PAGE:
February 19, 2005 |
Nobel laureates Saul Bellow, Gunter Grass and Gabriel Garcia Marquez were among 18 finalists announced Friday for the first-ever Man International Booker Prize, a lifetime achievement award worth about $115,000. "For us, these are 18 authors who combine uniqueness and universality and remind us irresistibly of the joy of reading," said novelist John Casey, chairman of the Booker judging panel. Casey spoke at a news conference in Washington, D.C.
June 26, 1999 |
The German Parliament on Friday backed a U.S. architect's design for a national Holocaust memorial remembering the 6 million Jews killed under the Nazis, signaling an end to 10 years of argument. Jewish groups said they welcomed the lawmakers' approval, after four hours of debate, of the design by New Yorker Peter Eisenman. It envisages a maze the size of two football fields filled with 2,600 close-set concrete pillars, giving the impression of a huge graveyard.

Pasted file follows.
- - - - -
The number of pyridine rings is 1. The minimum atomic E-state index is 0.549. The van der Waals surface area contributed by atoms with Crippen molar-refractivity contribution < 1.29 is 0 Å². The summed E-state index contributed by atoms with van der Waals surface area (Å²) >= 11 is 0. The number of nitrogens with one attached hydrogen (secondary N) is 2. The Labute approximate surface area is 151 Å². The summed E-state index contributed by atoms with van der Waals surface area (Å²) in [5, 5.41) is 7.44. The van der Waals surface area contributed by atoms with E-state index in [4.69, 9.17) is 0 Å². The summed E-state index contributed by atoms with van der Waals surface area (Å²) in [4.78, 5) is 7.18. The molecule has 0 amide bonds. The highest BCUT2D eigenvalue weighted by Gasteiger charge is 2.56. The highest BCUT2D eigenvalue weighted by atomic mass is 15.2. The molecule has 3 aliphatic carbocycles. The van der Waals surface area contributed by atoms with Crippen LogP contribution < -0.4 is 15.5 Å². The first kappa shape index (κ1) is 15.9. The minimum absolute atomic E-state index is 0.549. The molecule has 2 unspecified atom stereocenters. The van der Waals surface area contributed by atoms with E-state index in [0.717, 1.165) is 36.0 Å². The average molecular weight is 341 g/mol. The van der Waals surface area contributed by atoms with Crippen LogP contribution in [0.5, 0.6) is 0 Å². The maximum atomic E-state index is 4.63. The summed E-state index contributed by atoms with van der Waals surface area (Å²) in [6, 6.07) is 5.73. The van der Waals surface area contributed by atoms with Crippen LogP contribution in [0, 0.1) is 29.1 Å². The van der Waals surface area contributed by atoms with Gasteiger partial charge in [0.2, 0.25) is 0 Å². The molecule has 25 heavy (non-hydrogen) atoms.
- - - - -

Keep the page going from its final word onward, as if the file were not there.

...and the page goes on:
December 14, 1990 |
The third edition of West Word, a journal issued by the writers program at UCLA Extension, includes the work of several San Fernando Valley authors. Chosen for the collection, issued twice a year by the program, were stories by Kate Crane McCarthy of Sherman Oaks and Laura Ho Fineman of Burbank. Valley poets represented are Erika Nanes of Sherman Oaks, Beth Halper of Woodland Hills and Margie Davidson of Canoga Park.
October 24, 1994 |
You can tell a lot about a band from its encores, and it was rarely so true as at the Palace on Saturday. Headlining MC 900 Ft. Jesus and his seven-piece band ended the evening with two impressive, complex jazz numbers, Thelonious Monk's "Well You Needn't" and Miles Davis' "Freedom Jazz Dance." Second-billed trio Consolidated ended its set by handing the microphone over to audience members who spouted off about vegetarianism and intolerance.
June 27, 1997 |
Civil rights activists called for a federal investigation Thursday after police seized copies of the Oscar-winning movie "Tin Drum" from six video stores--and at least one home--because a judge had declared the film obscene. "This kind of insensitive disregard of our fundamental rights of expression and free speech is outrageous," said Joann Bell, executive director of the American Civil Liberties Union of Oklahoma.